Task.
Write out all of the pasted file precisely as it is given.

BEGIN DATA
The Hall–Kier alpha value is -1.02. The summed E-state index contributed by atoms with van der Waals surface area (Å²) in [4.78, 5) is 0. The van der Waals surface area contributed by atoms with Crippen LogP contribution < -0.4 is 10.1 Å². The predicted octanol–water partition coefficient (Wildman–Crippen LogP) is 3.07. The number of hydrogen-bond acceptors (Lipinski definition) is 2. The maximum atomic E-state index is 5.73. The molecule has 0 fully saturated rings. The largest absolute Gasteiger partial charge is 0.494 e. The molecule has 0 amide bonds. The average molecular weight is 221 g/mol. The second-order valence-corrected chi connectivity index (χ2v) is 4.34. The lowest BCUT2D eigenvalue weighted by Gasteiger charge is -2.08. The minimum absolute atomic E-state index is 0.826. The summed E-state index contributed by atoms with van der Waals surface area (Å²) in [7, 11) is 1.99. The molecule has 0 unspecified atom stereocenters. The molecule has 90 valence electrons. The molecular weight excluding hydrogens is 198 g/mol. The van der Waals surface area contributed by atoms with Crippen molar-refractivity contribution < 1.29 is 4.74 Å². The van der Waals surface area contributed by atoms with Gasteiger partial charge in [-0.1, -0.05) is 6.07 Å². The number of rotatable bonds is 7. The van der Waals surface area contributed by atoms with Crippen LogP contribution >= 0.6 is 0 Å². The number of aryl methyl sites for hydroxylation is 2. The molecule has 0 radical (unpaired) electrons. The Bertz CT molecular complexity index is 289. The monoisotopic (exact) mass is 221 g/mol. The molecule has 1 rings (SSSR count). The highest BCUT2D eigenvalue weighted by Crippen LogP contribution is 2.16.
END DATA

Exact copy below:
The Hall–Kier alpha value is -1.02. The summed E-state index contributed by atoms with van der Waals surface area (Å²) in [4.78, 5) is 0. The van der Waals surface area contributed by atoms with Crippen LogP contribution < -0.4 is 10.1 Å². The predicted octanol–water partition coefficient (Wildman–Crippen LogP) is 3.07. The number of hydrogen-bond acceptors (Lipinski definition) is 2. The maximum atomic E-state index is 5.73. The molecule has 0 fully saturated rings. The largest absolute Gasteiger partial charge is 0.494 e. The molecule has 0 amide bonds. The average molecular weight is 221 g/mol. The second-order valence-corrected chi connectivity index (χ2v) is 4.34. The lowest BCUT2D eigenvalue weighted by Gasteiger charge is -2.08. The minimum absolute atomic E-state index is 0.826. The summed E-state index contributed by atoms with van der Waals surface area (Å²) in [7, 11) is 1.99. The molecule has 0 unspecified atom stereocenters. The molecule has 90 valence electrons. The molecular weight excluding hydrogens is 198 g/mol. The van der Waals surface area contributed by atoms with Crippen molar-refractivity contribution < 1.29 is 4.74 Å². The van der Waals surface area contributed by atoms with Gasteiger partial charge in [-0.1, -0.05) is 6.07 Å². The number of rotatable bonds is 7. The van der Waals surface area contributed by atoms with Crippen LogP contribution >= 0.6 is 0 Å². The number of aryl methyl sites for hydroxylation is 2. The molecule has 0 radical (unpaired) electrons. The Bertz CT molecular complexity index is 289. The monoisotopic (exact) mass is 221 g/mol. The molecule has 1 rings (SSSR count). The highest BCUT2D eigenvalue weighted by Crippen LogP contribution is 2.16.